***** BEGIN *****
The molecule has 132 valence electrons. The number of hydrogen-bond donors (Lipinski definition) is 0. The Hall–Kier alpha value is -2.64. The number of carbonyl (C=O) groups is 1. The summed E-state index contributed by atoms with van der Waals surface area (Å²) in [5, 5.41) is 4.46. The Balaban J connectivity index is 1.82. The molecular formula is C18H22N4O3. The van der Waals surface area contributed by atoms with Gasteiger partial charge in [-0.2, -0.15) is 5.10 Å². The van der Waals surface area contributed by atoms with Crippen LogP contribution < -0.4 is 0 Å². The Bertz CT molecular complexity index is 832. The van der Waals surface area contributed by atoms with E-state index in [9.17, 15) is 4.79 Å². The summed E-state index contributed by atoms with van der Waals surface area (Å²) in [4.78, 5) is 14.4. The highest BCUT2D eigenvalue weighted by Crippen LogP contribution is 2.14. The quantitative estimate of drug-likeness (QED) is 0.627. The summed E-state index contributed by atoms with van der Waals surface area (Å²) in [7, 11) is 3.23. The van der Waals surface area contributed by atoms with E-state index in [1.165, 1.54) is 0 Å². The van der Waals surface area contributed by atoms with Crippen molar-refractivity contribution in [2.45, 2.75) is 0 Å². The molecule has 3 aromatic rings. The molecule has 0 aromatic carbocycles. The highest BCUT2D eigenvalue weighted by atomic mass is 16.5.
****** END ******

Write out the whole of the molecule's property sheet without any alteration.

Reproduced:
The molecule has 132 valence electrons. The number of hydrogen-bond donors (Lipinski definition) is 0. The Hall–Kier alpha value is -2.64. The number of carbonyl (C=O) groups is 1. The summed E-state index contributed by atoms with van der Waals surface area (Å²) in [5, 5.41) is 4.46. The Balaban J connectivity index is 1.82. The molecular formula is C18H22N4O3. The van der Waals surface area contributed by atoms with Gasteiger partial charge in [-0.2, -0.15) is 5.10 Å². The van der Waals surface area contributed by atoms with Crippen LogP contribution < -0.4 is 0 Å². The Bertz CT molecular complexity index is 832. The van der Waals surface area contributed by atoms with E-state index in [9.17, 15) is 4.79 Å². The summed E-state index contributed by atoms with van der Waals surface area (Å²) in [4.78, 5) is 14.4. The highest BCUT2D eigenvalue weighted by Crippen LogP contribution is 2.14. The quantitative estimate of drug-likeness (QED) is 0.627. The summed E-state index contributed by atoms with van der Waals surface area (Å²) in [7, 11) is 3.23. The van der Waals surface area contributed by atoms with E-state index in [1.165, 1.54) is 0 Å². The van der Waals surface area contributed by atoms with Crippen molar-refractivity contribution in [2.45, 2.75) is 0 Å². The molecule has 3 aromatic rings. The molecule has 0 aromatic carbocycles. The highest BCUT2D eigenvalue weighted by atomic mass is 16.5.